JOHN PRESCOTT: Well that's a bit difficult to believe, I mean I understand ??? it depends what poll you want to look at. If you look at the new Newgov ones, now you've got to be on the computer online to be able to feed it in, not many people in East Hull will be feeding into that system. But it means that, that's a poll system, that seems to be a variance with the traditional polls that show that we've gone up two points the Tories have gone down two points, despite a month of sustained opposition by the press.

DAVID FROST: Does the fact you're still at ten per cent mean that all this trust stuff doesn't matter a damn?

JOHN PRESCOTT: Well trust does matter, in fact you can't keep that 42 per cent which is a very high figure after six years and have two landslide victories, you can't keep that trust unless you're delivering. I won't bring out me card again that we delivered on that, but in the last 12 months David we've continued 147,000 more people back at work, we've got 27,000...

DAVID FROST: No you can do the whole list but Labour fails to hit half its targets for better services?

JOHN PRESCOTT: Yeah, yeah, Sunday Times and the Liberal in alliance, Sunday Times will print anything that's anti-Labour, the Liberals are providing you with that, I can go into the details if you want but the facts we are giving you in 12 months, 150,000 more people back at work, 27,000 more in police, teachers and nurses, these are gains. Greater stability in the economy, we've still got lowest for inflation and interest, that's our first year of the second term, it shows we're on course for economic prosperity, we're keeping it with stability and social justice.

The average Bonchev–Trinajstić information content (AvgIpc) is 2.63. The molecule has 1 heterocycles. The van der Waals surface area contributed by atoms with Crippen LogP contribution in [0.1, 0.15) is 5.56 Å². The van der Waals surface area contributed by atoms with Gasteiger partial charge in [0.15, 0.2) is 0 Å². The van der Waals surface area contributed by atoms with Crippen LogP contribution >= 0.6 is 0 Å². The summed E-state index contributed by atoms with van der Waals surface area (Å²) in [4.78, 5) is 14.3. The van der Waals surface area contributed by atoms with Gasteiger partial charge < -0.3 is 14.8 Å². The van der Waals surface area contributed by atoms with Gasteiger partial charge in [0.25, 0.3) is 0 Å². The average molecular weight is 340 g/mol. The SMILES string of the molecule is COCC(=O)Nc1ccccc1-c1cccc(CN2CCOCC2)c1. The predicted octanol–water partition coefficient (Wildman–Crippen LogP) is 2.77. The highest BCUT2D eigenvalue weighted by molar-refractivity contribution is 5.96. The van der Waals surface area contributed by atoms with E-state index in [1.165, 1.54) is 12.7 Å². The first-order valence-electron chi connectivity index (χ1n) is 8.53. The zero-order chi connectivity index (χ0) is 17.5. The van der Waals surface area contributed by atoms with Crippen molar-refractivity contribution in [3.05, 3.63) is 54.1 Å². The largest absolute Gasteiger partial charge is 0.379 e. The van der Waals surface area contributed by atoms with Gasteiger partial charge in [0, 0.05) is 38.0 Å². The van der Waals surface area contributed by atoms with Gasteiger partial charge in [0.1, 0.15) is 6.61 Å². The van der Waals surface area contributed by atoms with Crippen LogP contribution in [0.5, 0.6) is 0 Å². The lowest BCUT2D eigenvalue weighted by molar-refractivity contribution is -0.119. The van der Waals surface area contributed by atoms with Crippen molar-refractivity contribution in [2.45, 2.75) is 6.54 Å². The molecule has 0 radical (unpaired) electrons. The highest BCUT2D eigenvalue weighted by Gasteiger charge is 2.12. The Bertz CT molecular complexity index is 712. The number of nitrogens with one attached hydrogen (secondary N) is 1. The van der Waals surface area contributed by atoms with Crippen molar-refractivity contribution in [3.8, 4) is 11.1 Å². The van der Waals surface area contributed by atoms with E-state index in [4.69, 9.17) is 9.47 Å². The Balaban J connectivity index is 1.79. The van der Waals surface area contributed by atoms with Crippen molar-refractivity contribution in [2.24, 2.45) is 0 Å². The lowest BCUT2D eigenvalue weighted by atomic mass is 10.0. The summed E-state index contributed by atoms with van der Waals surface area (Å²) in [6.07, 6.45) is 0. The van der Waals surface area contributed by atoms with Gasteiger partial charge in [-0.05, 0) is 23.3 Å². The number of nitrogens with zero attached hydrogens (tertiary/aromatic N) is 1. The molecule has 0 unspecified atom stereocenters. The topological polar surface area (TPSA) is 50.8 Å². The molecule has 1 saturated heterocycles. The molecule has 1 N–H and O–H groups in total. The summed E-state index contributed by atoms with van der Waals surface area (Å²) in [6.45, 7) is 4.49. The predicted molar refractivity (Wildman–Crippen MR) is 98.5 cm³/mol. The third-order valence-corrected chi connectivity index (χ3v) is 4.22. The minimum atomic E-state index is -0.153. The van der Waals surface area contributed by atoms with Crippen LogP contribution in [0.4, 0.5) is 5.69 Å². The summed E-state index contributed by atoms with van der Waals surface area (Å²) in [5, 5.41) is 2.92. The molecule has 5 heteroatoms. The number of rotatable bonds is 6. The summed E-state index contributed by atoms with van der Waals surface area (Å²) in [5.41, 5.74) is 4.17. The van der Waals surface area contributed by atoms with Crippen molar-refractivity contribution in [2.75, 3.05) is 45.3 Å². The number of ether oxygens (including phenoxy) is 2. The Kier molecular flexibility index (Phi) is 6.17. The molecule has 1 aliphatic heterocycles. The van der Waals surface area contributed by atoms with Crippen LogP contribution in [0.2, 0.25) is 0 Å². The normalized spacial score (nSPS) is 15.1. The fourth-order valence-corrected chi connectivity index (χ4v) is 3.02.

DAVID FROST: But why did that, why don't, why don't they trust you more, why don't, why are the figures, certainly the figures on sleaze...for instance, one is YouGov, one is another, in 1997...

JOHN PRESCOTT: If you take the Guardian poll which has been around for a long time, NewGov is a new one right and you've got the Times and the Telegraph using it, what does it say, it's quicker this system, quicker and it's cheaper and it asks the kind of questions that are sexy, is it sleaze, do you trust this government and yet if you don't trust this government which they're suggesting why is it we're still 42 per cent in the polls?

DAVID FROST: Well that is the puzzle, that is the puzzle.